Alleged wolf-dog in Coombs reportedly shot and killed


The threat posed by a suspected wolf-dog that attacked a number of dogs, killing one in the Coombs area over the past eight months, appears to be over.

Some in the community are breathing a sigh of relief while many are wishing there had been another outcome.

Patty Biro used to feel safe walking her German shepherd in the community, before reports last fall of an alleged wolf-dog following people and attacking some dogs.

“It threw me off and I stopped walking the dog altogether cause I just didn’t want an altercation,” said Biro.

She did start walking her dog, Cano, on leash while carrying a dog repellent – but news that the alleged wolf-dog, nicknamed WD-40 for his slippery nature, is dead is reassuring.

“I wanted the dog to be captured, to be honest, and relocated,” said Brio. “I’m not expert on any of that. If he has been removed from the neighbourhood, dead or alive, I’m very relieved,” said Biro.

Greg Salmon, whose dog, Ocean, was attacked and killed by the wolf-dog in November tells CHEK News there were sightings of WD-40 the Easter weekend before he heard a gun shot the morning of Saturday, March 30.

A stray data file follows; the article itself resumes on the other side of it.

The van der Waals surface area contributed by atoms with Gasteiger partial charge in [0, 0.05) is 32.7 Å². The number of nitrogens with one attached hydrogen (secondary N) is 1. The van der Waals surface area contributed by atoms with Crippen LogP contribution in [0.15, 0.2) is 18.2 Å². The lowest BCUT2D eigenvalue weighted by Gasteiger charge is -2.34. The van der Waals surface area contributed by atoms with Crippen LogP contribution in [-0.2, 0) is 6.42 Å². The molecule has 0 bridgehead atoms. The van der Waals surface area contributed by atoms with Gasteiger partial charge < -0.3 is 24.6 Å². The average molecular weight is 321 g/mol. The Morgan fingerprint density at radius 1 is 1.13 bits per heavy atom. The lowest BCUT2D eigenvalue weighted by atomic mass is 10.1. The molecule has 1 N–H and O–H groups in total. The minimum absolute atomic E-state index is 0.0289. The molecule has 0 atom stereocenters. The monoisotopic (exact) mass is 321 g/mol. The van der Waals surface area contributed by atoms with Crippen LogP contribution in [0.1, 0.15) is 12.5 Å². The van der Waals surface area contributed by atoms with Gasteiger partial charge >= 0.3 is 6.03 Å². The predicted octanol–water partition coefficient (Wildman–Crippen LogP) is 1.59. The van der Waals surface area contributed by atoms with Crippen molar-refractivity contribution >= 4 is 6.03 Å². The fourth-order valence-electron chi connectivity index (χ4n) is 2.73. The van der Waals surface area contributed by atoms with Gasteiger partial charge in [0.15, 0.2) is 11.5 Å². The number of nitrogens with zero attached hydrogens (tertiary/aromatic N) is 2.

Salmon says a few days later, a long time and reliable community member told him he had shot killed and buried WD-40 and there have been no sightings of the alleged wolf-dog since.

Salmon says the person doesn’t want to be identified because many in the community were hoping to capture WD-40 and see him rehabilitated.

“Without evidence I’m not sure that this actually happened,” said Leanne Salter, the area’s director with the Regional District of Nanaimo

Salter says she knows there were attempts to catch WD-40 prior to Easter that have ceased since this news. She says there needs to be some legislation, that has been proposed by the Union of BC Municipalities, to address hybrid wild-domesticated animals that currently sit in a jurisdictional void.

“At least put microchips in these pets, register them so if this happens and something does get loose, you’ll have a microchip. You’ll know where it is,” said Salter.

Biro says she and the neighbours she’s spoken to are feeling relieved and they’re now hoping to better enjoy the outdoors with their pets.


Kendall Hanson

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